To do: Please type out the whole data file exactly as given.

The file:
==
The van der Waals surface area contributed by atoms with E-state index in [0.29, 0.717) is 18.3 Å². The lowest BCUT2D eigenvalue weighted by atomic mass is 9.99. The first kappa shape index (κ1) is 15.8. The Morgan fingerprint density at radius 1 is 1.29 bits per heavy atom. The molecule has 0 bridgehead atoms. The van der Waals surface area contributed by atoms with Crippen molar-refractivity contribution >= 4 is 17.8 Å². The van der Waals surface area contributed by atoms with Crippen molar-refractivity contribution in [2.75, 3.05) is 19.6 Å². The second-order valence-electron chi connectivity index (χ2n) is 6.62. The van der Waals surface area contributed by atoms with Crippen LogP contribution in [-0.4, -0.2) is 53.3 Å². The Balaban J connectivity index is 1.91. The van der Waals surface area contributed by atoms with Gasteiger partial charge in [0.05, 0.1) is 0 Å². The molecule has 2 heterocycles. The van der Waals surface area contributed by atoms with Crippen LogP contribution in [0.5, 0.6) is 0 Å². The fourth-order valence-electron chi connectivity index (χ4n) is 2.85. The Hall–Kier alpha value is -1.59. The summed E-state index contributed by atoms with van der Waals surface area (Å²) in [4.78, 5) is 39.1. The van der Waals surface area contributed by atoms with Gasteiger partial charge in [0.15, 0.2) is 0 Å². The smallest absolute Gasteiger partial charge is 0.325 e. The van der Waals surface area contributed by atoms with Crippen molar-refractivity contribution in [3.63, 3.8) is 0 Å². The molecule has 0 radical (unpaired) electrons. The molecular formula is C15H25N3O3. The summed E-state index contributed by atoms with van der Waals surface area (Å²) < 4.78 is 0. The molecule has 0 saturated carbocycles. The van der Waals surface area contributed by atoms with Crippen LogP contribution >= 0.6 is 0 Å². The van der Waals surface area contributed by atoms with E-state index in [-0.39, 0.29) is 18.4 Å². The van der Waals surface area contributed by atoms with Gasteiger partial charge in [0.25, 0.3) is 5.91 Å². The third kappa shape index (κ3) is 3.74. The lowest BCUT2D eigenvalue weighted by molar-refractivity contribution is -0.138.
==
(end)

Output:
The van der Waals surface area contributed by atoms with E-state index in [0.29, 0.717) is 18.3 Å². The lowest BCUT2D eigenvalue weighted by atomic mass is 9.99. The first kappa shape index (κ1) is 15.8. The Morgan fingerprint density at radius 1 is 1.29 bits per heavy atom. The molecule has 0 bridgehead atoms. The van der Waals surface area contributed by atoms with Crippen molar-refractivity contribution >= 4 is 17.8 Å². The van der Waals surface area contributed by atoms with Crippen molar-refractivity contribution in [2.75, 3.05) is 19.6 Å². The second-order valence-electron chi connectivity index (χ2n) is 6.62. The van der Waals surface area contributed by atoms with Crippen LogP contribution in [-0.4, -0.2) is 53.3 Å². The Balaban J connectivity index is 1.91. The van der Waals surface area contributed by atoms with Gasteiger partial charge in [0.05, 0.1) is 0 Å². The molecule has 2 heterocycles. The van der Waals surface area contributed by atoms with Crippen LogP contribution in [0.5, 0.6) is 0 Å². The fourth-order valence-electron chi connectivity index (χ4n) is 2.85. The Hall–Kier alpha value is -1.59. The summed E-state index contributed by atoms with van der Waals surface area (Å²) in [4.78, 5) is 39.1. The van der Waals surface area contributed by atoms with Gasteiger partial charge in [0.15, 0.2) is 0 Å². The smallest absolute Gasteiger partial charge is 0.325 e. The van der Waals surface area contributed by atoms with Crippen molar-refractivity contribution in [3.63, 3.8) is 0 Å². The molecule has 0 radical (unpaired) electrons. The molecular formula is C15H25N3O3. The summed E-state index contributed by atoms with van der Waals surface area (Å²) < 4.78 is 0. The molecule has 0 saturated carbocycles. The van der Waals surface area contributed by atoms with Crippen LogP contribution >= 0.6 is 0 Å². The van der Waals surface area contributed by atoms with E-state index in [-0.39, 0.29) is 18.4 Å². The van der Waals surface area contributed by atoms with Gasteiger partial charge in [0.25, 0.3) is 5.91 Å². The third kappa shape index (κ3) is 3.74. The lowest BCUT2D eigenvalue weighted by molar-refractivity contribution is -0.138.